Ken Thiemann of Borealis Fermentery

Becca Dilley / Heavy Table

The beer business hasn’t yet killed Ken Thiemann, but it has made at least one credible attempt. As the founder, head brewer, and general go-to guy for Borealis Fermentery, Thiemann spent more than four years building an energy-efficient straw bale and stucco structure north of Knife River that serves as his home and brewery.

It is from the roof of this Belgian-inspired, roughly 30-foot tall structure that Thiemann, trying to tack down a loose bit of roofing, fell head first. As a former ski bum familiar with high-stakes acrobatics, Thiemann thought to himself: “I’ve got to stick this landing.”

He managed to somersault, land on his feet, and roll. After the fall, “I started moving my fingers, and I was like: ‘Wow, nothing’s wrong.’ And then I got up to walk away and” (here he makes a horrible crunching noise) “everything was broken.”

After a local X-ray (which detected nothing amiss) and a few weeks on crutches, Thiemann went for an X-ray examination in Duluth. “The first thing I heard from the other room was ‘Ohhhh,’” he recalls. “And I said: ‘What in the world is that? You’re not supposed to say, ‘Ohhh.’” The fall had snapped the tendons in both of Thiemann’s feet.

Becca Dilley / Heavy Table

The fall, countless delays, the death of both his parents from cancer, a year spent sleeping in an uninsulated shed in sleeping bags (accompanied by his wife, Jen, whose patience surely ranks somewhere between “saintly” and “godly”), and innumerable challenges both bureaucratic and physical stood in the way of Thiemann and the completion of his dream, which he describes as his “sacred, bittersweet cathedral of Belgian beer.”

The building is composed of a timber frame, pegs (and no nails), straw bales, and tens of thousands of pounds of hand-applied stucco — two coats on the interior walls and three on the exterior walls, with a south-facing wall more exposed to the elements in order to gather passive solar warmth.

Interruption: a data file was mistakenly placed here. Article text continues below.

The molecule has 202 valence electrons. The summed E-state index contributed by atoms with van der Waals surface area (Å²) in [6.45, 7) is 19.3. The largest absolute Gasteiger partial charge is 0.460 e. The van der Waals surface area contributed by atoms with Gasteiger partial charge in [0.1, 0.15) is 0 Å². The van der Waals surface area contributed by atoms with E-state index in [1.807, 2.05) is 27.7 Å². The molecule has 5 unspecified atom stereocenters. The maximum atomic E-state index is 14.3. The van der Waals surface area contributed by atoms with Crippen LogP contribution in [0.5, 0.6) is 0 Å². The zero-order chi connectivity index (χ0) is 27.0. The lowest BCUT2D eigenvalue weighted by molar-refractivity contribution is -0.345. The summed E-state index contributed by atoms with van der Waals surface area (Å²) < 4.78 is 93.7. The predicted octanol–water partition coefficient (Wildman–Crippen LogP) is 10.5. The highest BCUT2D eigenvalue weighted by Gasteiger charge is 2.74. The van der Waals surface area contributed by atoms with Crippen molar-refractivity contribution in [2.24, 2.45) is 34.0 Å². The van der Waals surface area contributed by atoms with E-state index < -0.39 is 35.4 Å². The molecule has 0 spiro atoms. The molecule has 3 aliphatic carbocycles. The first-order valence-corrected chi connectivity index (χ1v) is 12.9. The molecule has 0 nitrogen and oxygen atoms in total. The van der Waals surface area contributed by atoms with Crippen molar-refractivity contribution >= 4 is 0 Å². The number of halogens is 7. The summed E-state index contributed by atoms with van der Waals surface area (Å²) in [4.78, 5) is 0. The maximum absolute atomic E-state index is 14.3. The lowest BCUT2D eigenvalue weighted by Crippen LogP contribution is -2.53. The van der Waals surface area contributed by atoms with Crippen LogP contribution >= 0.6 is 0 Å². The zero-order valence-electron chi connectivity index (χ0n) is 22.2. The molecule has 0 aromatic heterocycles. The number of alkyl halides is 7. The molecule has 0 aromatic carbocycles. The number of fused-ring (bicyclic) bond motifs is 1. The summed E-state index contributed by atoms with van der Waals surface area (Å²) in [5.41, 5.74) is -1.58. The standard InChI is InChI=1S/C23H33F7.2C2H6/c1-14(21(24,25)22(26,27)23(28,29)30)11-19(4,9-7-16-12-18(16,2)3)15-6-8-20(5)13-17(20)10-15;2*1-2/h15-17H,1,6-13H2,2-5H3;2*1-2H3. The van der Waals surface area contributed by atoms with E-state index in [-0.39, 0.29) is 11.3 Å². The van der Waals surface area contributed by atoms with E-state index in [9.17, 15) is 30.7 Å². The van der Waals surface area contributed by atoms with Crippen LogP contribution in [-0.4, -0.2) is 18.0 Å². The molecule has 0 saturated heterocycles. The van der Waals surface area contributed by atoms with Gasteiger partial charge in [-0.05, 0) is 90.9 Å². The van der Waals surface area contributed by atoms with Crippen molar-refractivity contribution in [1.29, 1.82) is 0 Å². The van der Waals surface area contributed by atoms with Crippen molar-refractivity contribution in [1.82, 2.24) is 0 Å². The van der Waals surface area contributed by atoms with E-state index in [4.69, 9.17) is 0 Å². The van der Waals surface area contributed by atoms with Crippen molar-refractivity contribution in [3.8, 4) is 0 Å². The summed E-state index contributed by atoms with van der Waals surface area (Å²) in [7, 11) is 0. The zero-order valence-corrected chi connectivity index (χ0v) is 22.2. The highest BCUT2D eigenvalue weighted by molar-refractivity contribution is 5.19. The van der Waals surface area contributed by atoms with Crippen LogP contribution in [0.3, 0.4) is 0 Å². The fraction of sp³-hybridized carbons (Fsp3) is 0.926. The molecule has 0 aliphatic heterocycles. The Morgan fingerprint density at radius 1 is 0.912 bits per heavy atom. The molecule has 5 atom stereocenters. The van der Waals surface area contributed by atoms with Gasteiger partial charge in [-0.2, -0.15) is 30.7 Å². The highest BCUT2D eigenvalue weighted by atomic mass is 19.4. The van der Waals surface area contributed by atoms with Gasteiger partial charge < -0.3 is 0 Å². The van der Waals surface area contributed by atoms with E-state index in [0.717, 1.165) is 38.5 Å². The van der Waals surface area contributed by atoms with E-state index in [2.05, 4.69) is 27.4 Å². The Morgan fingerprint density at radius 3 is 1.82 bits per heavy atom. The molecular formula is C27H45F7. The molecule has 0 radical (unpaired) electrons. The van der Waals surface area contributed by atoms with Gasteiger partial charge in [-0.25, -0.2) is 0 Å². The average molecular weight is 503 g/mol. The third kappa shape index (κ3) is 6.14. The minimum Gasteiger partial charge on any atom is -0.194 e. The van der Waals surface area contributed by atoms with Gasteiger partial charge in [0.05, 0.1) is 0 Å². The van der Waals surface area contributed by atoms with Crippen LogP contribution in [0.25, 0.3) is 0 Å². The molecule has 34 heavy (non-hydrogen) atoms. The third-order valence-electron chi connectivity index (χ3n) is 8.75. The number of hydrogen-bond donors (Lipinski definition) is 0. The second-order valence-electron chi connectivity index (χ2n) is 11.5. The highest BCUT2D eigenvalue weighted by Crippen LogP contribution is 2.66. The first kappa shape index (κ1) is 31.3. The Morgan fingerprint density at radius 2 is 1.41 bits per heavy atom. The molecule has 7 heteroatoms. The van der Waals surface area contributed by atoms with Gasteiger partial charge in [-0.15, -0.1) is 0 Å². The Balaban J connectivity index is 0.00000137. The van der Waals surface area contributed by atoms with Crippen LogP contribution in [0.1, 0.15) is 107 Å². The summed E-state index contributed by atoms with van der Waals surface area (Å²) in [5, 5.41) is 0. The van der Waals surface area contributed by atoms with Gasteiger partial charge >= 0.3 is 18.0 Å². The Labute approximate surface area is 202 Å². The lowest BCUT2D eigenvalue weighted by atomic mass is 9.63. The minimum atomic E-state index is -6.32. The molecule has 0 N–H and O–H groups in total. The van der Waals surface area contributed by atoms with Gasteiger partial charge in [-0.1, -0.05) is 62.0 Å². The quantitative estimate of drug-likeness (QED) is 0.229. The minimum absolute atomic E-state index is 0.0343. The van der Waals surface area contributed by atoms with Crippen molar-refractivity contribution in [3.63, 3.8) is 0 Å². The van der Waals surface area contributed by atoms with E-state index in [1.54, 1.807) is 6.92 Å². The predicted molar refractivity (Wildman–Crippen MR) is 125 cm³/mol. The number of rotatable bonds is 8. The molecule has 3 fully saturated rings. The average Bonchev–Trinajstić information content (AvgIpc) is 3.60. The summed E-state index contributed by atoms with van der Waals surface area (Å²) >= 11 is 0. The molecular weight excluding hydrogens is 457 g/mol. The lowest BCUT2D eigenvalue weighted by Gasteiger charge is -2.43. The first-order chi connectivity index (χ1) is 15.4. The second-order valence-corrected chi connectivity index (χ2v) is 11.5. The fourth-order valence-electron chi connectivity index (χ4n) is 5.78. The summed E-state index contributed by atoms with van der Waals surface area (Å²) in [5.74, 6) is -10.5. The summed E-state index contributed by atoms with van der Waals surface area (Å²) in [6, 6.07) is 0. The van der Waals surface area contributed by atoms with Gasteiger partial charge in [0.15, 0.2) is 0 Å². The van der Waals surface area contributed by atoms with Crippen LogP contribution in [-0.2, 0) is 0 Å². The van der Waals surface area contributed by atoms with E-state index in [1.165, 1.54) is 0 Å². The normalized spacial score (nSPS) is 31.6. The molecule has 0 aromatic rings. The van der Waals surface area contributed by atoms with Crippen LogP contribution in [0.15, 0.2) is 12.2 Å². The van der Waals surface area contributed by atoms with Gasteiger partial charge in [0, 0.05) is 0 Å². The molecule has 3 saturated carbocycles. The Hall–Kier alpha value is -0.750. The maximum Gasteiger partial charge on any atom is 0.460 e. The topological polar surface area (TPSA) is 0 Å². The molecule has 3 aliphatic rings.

“If you’re not a badass, don’t try to do it this way,” says Thiemann, who launched Borealis in April 2012 and spent a good percentage of this interview attempting to teach others through his own Job-like story of stubborn suffering. “I’m not saying I’m a badass, but I’m saying everybody including my wife wanted to walk away from this and quit. All the locals were like: ‘This guy is a nut.’ But now all the contractors that laughed at me are coming by and they want a tour. All the people who said, ‘You can’t start a brewery and make it successful’… well, I can’t brew enough beer [to satisfy demand].”

Becca Dilley / Heavy Table

Part of that is because the Belgian-style beers of Borealis are popular, selling at Duluth bars and restaurants like the New Scenic Cafe, Beaner’s Central, the Lake Avenue Restaurant & Bar, and Tycoons. And part of that is because Thiemann brews — five or six days a week — on a pilot system, with a maximum capacity of one barrel a day. He intends to scale up soon, he says, but he’s looking for a way to do it without loans. “I’m fully aware that debt can be used as a tool, but I don’t like debt,” he says.

Contrast Thiemann’s business plan — a fiercely driven lone wolf brewer, no loans, a self-built brewery, a tiny production capacity — with that of the soon-to-open, 50-barrel capacity Bent Paddle Brewing Company, and you are presented with a marvelous snapshot of the Duluth area’s capacity for creative brewing. The smooth and professional team at Bent Paddle is utilizing every modern business and communications tool they can lay their hands on; the rough-hewn, bluntly spoken Thiemann calls out corporate culture (“I personally believe that corporate America is pulling democracy apart”) and worries about someday becoming the kind of big, impersonal business that he hates.

Becca Dilley / Heavy Table